Culture

Norse Women in Scotland

“Ingibjorg,Sigrid & the Others – Norse Women in Scotland: The Runic Evidence”

Norse women in Scotland 2Western written historical accounts have up until recent years relegated the ‘woman’ to a footnote and this is particularly the case with Early History. Unless you were a warrior queen like Boudicca or a skilled operator like Cleopatra we know very little about the lives of women.

Andrea Blendl,FSA (Scotland) of the Institute of Northern Studies, University of the Highlands and Islands, has made a particular study of Norse women in Scotland by looking at the  evidence in the runes inscribed at the time. The runic inscriptions are the only contemporary written evidence of Norse women in Scotland. 

What are runes?

“Runic alphabet, also called futhark, a writing system of uncertain origin used by Germanic peoples of northern Europe, Britain, Scandinavia, and Iceland from about the 3rd century to the 16th or 17th century AD.” Encylopaedia Britannica

Elder Futhark Runes

By ClaesWallin

The runic writing system was used for over 1000 years in Northern Europe and evidence of runic carvings has been found as far south as Istanbul.

In her talk, hosted by Orkney Archaeological Society, Andrea Blendl spoke about her studies into the runes found in Orkney, Shetland and Caithness.

Orkney has the largest number of runes in Scotland, 55, with 33 of these being found in one location alone: The Maeshowe burial tomb.

Across the rest of the British Isles runes have been found in:

  • Caithness: 2
  • Shetland: 7
  • Rest of Scotland: 13
  • England: 19
  • Wales: 0

The Norse, Vikings, came to Orkney probably in the 8thC and by the 9thC were well established culminating in their ‘golden age’ of the 12th C.

Runes are found on a huge variety of objects: jewellery, spindle whirls, portable objects, memorial stones and on walls.

Replica of the Hunterston Brooch

Replica of the Hunterston Brooch By Staff or representatives of Harrogate Museums and Arts service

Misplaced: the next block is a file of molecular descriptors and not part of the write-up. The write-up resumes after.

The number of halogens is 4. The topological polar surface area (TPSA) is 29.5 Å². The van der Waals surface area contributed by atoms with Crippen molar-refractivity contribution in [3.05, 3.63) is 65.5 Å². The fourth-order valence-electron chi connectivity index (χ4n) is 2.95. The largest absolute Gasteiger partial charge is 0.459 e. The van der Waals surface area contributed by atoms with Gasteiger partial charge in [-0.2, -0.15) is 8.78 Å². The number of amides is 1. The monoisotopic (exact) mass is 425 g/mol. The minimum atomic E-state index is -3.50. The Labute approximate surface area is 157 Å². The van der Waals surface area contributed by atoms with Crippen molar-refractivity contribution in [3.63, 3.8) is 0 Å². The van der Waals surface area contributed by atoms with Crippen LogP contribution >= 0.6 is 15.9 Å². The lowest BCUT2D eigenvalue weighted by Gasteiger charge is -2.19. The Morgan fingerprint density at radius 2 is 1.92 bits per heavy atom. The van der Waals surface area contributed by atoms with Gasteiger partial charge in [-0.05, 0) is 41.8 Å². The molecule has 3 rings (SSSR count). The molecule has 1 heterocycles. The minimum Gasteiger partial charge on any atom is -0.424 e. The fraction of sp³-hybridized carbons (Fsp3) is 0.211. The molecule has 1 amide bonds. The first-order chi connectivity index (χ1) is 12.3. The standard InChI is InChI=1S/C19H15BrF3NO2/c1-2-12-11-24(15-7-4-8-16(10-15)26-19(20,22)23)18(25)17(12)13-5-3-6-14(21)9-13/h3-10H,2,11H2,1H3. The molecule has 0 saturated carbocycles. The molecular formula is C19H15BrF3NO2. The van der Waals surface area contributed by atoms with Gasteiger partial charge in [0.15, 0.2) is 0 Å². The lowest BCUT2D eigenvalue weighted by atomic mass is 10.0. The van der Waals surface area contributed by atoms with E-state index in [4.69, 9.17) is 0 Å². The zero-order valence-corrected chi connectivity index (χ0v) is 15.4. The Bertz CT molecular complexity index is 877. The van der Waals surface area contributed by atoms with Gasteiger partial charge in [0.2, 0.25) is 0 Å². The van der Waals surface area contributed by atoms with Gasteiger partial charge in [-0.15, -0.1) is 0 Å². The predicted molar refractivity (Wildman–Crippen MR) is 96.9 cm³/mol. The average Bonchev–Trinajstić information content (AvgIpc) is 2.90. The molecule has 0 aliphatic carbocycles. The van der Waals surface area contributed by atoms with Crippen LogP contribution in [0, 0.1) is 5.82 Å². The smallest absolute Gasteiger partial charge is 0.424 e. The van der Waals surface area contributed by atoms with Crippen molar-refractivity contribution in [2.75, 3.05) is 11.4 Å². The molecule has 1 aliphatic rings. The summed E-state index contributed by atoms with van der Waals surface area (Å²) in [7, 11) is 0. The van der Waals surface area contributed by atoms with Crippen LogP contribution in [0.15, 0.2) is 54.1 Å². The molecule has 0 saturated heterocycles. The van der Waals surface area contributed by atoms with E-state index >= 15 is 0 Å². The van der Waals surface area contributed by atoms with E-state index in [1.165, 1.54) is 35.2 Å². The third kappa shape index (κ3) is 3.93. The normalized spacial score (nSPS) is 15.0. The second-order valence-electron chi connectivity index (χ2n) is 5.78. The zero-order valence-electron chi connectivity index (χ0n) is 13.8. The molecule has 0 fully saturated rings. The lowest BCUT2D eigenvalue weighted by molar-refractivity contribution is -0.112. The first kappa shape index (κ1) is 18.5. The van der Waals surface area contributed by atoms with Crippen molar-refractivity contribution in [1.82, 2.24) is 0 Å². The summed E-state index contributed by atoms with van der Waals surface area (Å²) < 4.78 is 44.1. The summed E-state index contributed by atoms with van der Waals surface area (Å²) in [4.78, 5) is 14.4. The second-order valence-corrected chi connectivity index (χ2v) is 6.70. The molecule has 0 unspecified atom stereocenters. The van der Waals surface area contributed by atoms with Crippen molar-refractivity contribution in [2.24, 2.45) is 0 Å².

The 33 found inside the Neolithic tomb of Maeshowe, Orkney contain the names of 6 women.

Maeshowe Neolithic Tomb

Maeshowe ( Historic Environment Scotland)

Maeshowe (Photo Historic Environment Scotland)

Built during Orkney’s Neolithic period Maeshowe Chambered tomb stands proud of the land around it.

The tomb was broken into in the mid 12thC by a band of Crusading Norse who had returned from  Jerusalem. Breaking in through the roof it is thought that they may have been looking for treasure but it also gave them shelter from the Orkney weather.

Of those 6 runic inscriptions where women are mentioned some are of a sexual nature and quite explicit at that. More interestingly, however, is the inscription of and by  the only female runic carver known in Scotland, Hlif Matselja. It is always supposed that most carvers were male but the evidence from Maeshowe demonstrates that women could also have this skill.

The runic carving from Hlif Matselja  tells us that she has returned from Jerusalem so we know that she also has not only been on this crusade but has survived it.

Interpreting the carvings in Maeshowe gives us both negative and positive attitudes to women in 12thC Northern Europe.

Memorial Stones

Just like today when people erect grave stones to remember loved ones, people also did this in the past. In Uppland, Sweden 39% of memorial stones name women and research shows that 10 – 15% of all the memorial stones were commissioned by women. This raises the issue of women’s literacy.

Could women read these inscriptions? And could women read and write?

Andrea Blendl points to the sagas for more evidence of women’s literacy.  Healing and Love Magic sticks written by women perhaps, but certainly for women to read, have also been found.

Were the Norse Women in Scotland Norse?

This was another fascinating strand of Andrea Blendl’s talk and would lead to a whole other area of study.

There was intermarriage between the Gaelic and Norse communities in 11thC/12thC Scotland, certainly in the upper strata of society and it can be assumed that this may not  have been confined to them.

One woman can have 2 names. She can have her Gaelic name and her Norse name and both are included on her memorial stone.  Evidence from the Isle of Man suggests that sons retained the Norse name but that daughters would have both the Norse name and a Latin/Gaelic one.

How did these women think of themselves? How much of their Gaelic upbringing did they retain once they were married and living in a Norse community? Depending on your situation your ethnicity could change.

Andrea Blendl’s talk concluded with 2 fascinating points from her forensic research:

  1. There was widespread runic literacy in Norse women in Scotland
  2. Contemporary attitudes to women demonstrate those of high regard but also of lewd thoughts.

Andrea Blendl’s talk: “Ingibjorg,Sigrid & the Others – Norse Women in Scotland: The Runic Evidence” was an excellent insight into not only contemporary written sources but the skilled research she has done on this subject. This tantalising look into Norse women in Scotland has opened up many questions for future research to explore.

Norse women in Scotland

Reporter: Fiona Grahame


 

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